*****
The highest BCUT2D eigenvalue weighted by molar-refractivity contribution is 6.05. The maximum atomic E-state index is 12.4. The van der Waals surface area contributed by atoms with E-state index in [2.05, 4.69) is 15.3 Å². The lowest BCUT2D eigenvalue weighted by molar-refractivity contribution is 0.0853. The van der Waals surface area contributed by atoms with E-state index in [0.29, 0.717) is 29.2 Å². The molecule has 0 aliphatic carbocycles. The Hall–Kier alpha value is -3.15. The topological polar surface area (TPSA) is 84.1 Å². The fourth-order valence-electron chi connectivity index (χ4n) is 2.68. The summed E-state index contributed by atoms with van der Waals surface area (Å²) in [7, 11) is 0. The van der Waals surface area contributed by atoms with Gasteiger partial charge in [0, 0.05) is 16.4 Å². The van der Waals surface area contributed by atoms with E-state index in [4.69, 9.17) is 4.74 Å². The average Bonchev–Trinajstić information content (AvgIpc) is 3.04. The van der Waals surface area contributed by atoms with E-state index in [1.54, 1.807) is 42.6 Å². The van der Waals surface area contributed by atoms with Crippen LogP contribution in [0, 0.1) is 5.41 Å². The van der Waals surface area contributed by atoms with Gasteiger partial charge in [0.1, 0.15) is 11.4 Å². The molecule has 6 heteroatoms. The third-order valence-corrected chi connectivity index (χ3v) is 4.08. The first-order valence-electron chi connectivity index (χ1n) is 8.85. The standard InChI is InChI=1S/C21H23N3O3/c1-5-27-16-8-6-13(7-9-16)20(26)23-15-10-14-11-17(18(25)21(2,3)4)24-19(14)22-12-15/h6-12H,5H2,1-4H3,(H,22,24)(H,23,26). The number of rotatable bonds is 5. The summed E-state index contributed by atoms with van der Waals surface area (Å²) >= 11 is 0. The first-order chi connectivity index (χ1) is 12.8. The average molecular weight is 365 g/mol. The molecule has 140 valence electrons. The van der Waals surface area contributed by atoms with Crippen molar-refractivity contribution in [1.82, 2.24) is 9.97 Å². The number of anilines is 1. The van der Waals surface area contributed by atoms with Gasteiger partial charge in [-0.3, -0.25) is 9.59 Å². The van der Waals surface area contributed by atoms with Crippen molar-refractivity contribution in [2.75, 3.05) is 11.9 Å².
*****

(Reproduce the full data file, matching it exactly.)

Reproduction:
The highest BCUT2D eigenvalue weighted by molar-refractivity contribution is 6.05. The maximum atomic E-state index is 12.4. The van der Waals surface area contributed by atoms with E-state index in [2.05, 4.69) is 15.3 Å². The lowest BCUT2D eigenvalue weighted by molar-refractivity contribution is 0.0853. The van der Waals surface area contributed by atoms with E-state index in [0.29, 0.717) is 29.2 Å². The molecule has 0 aliphatic carbocycles. The Hall–Kier alpha value is -3.15. The topological polar surface area (TPSA) is 84.1 Å². The fourth-order valence-electron chi connectivity index (χ4n) is 2.68. The summed E-state index contributed by atoms with van der Waals surface area (Å²) in [7, 11) is 0. The van der Waals surface area contributed by atoms with Gasteiger partial charge in [0, 0.05) is 16.4 Å². The van der Waals surface area contributed by atoms with E-state index in [4.69, 9.17) is 4.74 Å². The average Bonchev–Trinajstić information content (AvgIpc) is 3.04. The van der Waals surface area contributed by atoms with E-state index in [1.54, 1.807) is 42.6 Å². The van der Waals surface area contributed by atoms with Crippen LogP contribution in [0, 0.1) is 5.41 Å². The van der Waals surface area contributed by atoms with Gasteiger partial charge in [0.1, 0.15) is 11.4 Å². The molecule has 6 heteroatoms. The third-order valence-corrected chi connectivity index (χ3v) is 4.08. The first-order valence-electron chi connectivity index (χ1n) is 8.85. The standard InChI is InChI=1S/C21H23N3O3/c1-5-27-16-8-6-13(7-9-16)20(26)23-15-10-14-11-17(18(25)21(2,3)4)24-19(14)22-12-15/h6-12H,5H2,1-4H3,(H,22,24)(H,23,26). The number of rotatable bonds is 5. The summed E-state index contributed by atoms with van der Waals surface area (Å²) >= 11 is 0. The first-order chi connectivity index (χ1) is 12.8. The average molecular weight is 365 g/mol. The molecule has 140 valence electrons. The van der Waals surface area contributed by atoms with Crippen molar-refractivity contribution in [1.82, 2.24) is 9.97 Å². The number of anilines is 1. The van der Waals surface area contributed by atoms with Gasteiger partial charge in [-0.3, -0.25) is 9.59 Å². The van der Waals surface area contributed by atoms with Crippen molar-refractivity contribution in [2.75, 3.05) is 11.9 Å².